It has been discovered that the brain approximately allocates about 50% of its resources to visual processing. Moreover, almost 60% of humans are primarily visual learners as opposed to kinesthetic and auditory.
This makes the infographic a lot more effective because it appeals to a wider population.
Breakdown of an Infographic:
An infographic can be broken down into three parts – the visual, the content and the knowledge. The visual is the design element and comprises of colors and graphics. There are two types of graphics used in infographics – theme and the reference.
The theme represents the underlying visual representation of data whereas the reference is a pointer that specifically points to certain kinds of data.
The content is the textual data that may consist of how-tos, facts, consequences, etc from various sources.
The knowledge is the special insight that the specific infographic tries to convey.
Who Can Use Infographics?
This can be demonstrated by the fact that more humans spend more hours watching T.V. than they do reading.
Reading is considered a chore by many people even though it helps improve their cognitive abilities. But watching T.V. isn’t.
Anyone can make use of an infographic to convey information a lot more effectively. It doesn’t matter if you’re a student, teacher or the CEO of a mega organization – you can always use an infographic to communicate with your audience and help get a better response.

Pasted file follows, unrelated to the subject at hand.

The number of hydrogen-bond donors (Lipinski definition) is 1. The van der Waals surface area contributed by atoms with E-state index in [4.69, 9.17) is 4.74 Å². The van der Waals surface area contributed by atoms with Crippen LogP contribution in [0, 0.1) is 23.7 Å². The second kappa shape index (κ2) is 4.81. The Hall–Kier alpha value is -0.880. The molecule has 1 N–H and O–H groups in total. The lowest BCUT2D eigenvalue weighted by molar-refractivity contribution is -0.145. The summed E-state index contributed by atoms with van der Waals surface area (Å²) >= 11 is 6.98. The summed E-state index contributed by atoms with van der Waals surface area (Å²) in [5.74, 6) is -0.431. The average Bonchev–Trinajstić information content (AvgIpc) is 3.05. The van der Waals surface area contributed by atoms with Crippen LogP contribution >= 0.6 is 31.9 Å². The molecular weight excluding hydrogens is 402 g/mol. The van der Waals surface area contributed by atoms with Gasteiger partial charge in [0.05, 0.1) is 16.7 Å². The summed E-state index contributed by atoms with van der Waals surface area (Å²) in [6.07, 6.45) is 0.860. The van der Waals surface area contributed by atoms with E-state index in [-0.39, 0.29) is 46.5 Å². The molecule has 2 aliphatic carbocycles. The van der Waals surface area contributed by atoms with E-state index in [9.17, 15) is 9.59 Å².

Here are some examples…
- A student can convert certain portions of his important lessons into graphics and use the graphical data while preparing and revising for his exams.
- A teacher can make use of infographics to quickly capture the attention of his/her students and improve their comprehension on a specific subject.
- A marketer can use infographics to convey factual data to his prospective customers with a special insight and attract more leads, customers, etc
- An employee can use an infographic to convey a special insight he’s discovered in his line of work to get the attention of his managers and possibly, get a raise
- A soon-to-wed couple could use an infographic as their wedding invitation and convey information such as the timings, number of people that would be attending, who would be attending (old school mates, college mates, etc) and why the guest needs to attend the wedding.
Infographics helps process information quickly and influences decision making. It’s an effective medium for communicating content and gaining attention.
Tools To Create Infographics
In the past, infographics were created by hand with tools such as pencils, markers, rulers and graph paper. To a certain extent, they are still done by hand by various artists, students, etc.
But thanks to the advent of technology, more and more people are using computers to create infographics. Using computers has made the creation of infographics much faster and easier.
Here are some tools that you’ll need to create infographics:
1. Graphic Illustration Software
A basic graphic illustration software is more than enough to create infographics. Inkscape is a freeware graphic illustrator that you can use. If you’d like a more complex software that offers more features, Adobe Illustrator or Fireworks is recommended.
2. Infographic creators
There are many websites on the internet that create infographics automatically by uploading data you have and using pre-designed templates. Some of these services are Infogr.am, Piktochart and Easel.ly.